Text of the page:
OCG Grant and Contract Officers review, negotiate, and accept all award agreements and assist with overall award management, including approving and processing modifications and revisions. OCG's Subcontract Officers prepare and issue outgoing subawards, and OCG's Compliance team manages government property, travel and award closeout.
The Departmental Financial Management Guide provided by Sponsored Projects Accounting covers many aspects of sponsored projects in Chapter 14. This is a resource for those whose work involves post-award responsibilites for sponsored projects administraton.
Generally, a fully executed award agreement is needed in order to set up a SpeedType.
PIs do have the option to request a SpeedType prior to the award being fully issued, by requesting to set up an At-Risk account. The PI should complete the At-Risk Project Request Form and send it to your department’s Grant or Contract Officer to begin review.
The at-risk award process will vary somewhat depending upon whether the award will be issued as a federal grant or under another funding mechanism. Some examples include:
Federal grant: Under 2 CFR 200 Part 458 (Uniform Guidance) the recipient is allowed 90 day pre-award spending unless disallowed or restricted by the funding agency. The principal investigator (PI) will need to complete an At-Risk Project Request Form and then contact your Grant or Contract Officer to request approval.
Contracts, federal grant flow-down, or non-federal grants: The award will require approval from the sponsor to ensure costs prior to the performance start date will be allowed. The PI will need to complete an At-Risk Project Request Form and then contact your Grant or Contract Officer to request approval.
Pre-award costs are limited to 25% of the anticipated award amount and for a period of 90 days. A non-Fund 30 Department SpeedType is required to which charges can be transferred in the event that the award is not issued.
Without setting up an at-risk award account, the PI will have to wait for the agreement to be reviewed, accepted, signed and sent through InfoEd and OCG to Sponsored Projects Accounting (SPA) in order for a SpeedType to be set up.
If the award has already been issued and does not explicitly call out Pre-Award spending as authorized, contact your Contract or Grant Officer who will request pre-award spending authorization from the sponsor. The sponsor may or may not approve, but if so, it will be noted in the agreement.
Before accepting an award on behalf of the University, the Grant or Contract Officer reviews all terms and conditions, regardless of the sponsor, and they are responsible for negotiating and reviewing all awards. Contact your Grant or Contract Officer with questions and for more information.
Upon successful negotion of award terms and conditions, designated Office of Contracts and Grants (OCG) staff have the authority to sign the award on behalf of the University.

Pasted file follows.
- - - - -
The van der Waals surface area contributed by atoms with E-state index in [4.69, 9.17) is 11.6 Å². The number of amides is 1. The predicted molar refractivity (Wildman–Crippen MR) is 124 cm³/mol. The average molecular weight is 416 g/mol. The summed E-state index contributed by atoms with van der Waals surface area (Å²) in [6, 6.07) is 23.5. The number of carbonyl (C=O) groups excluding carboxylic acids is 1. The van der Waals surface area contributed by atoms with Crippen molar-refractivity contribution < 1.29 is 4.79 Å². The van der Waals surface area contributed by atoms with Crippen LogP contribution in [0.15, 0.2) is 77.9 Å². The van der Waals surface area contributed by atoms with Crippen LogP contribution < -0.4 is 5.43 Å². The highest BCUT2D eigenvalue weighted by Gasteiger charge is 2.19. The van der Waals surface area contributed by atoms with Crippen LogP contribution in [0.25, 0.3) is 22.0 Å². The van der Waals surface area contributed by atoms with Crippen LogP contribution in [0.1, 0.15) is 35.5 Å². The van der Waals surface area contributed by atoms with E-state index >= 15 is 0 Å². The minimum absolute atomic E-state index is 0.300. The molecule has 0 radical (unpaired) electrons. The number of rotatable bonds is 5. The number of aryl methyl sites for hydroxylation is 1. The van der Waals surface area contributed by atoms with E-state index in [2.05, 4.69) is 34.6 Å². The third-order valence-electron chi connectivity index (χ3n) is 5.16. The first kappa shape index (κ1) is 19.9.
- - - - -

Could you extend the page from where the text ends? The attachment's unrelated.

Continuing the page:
Signature authority delegations at CU Boulder are designed to protect academic freedoms, including a faculty member’s right to publish, and faculty’s intellectual property. Delegation originates with The Regents of the University of Colorado to President Benson then to named individuals within the University.
The Office of Contracts and Grants holds the delegation of signature authority for University research contracts and grants, and official sponsored project correspondence over the life of an award (e.g., requests to the sponsor for no-cost extensions, budget deviations, prior approval authorizations and other modifications to the terms).
In addition, OCG holds the delegation of signature authority for other research related awards including:
OCG can assist PIs with questions about agreements and signature authority. View the Signature Authority Delegations fact sheet for more information.
Once all documents have been received and your project has been reviewed and processed it will be routed to Sponsored Projects Accounting to be assigned a project number and SpeedType.
These items must be completed and accurate before being routed to SPA:
The following is a sample list of the types of requests that may require post-award approvals. This list is not all-inclusive, and other areas may require approval that are not identified below.
According to federal regulations, an expense qualifies as a direct cost of a sponsored project only when it meets all four of the following criteria:
Allowable and unallowable costs are defined in OMB Circular A-21, the Uniform Guidance, and in the terms of specific awards.
Only those expenses that benefit a project may be charged to that project.
Costs must reflect what a “prudent person” would pay.
Costs must be handled consistently across the University by following CU Boulder policy.
Prior to your purchasing or incurring an expense you must assure that it is allowed by the University and by the sponsor.
It is crucial to use the correct account code and SpeedType expenses correctly to comply with CU Boulder’s obligation to the federal government for both direct and indirect cost recovery. Our ability to obtain federal grants and contracts is dependent upon our performance in meeting federal requirements.
We must understand the distinction between allowable and unallowable costs whenever we record University expenses. The integrity of the University’s financial systems depends on the knowledge and skill of each of the individuals who process the thousands of financial transactions here every day.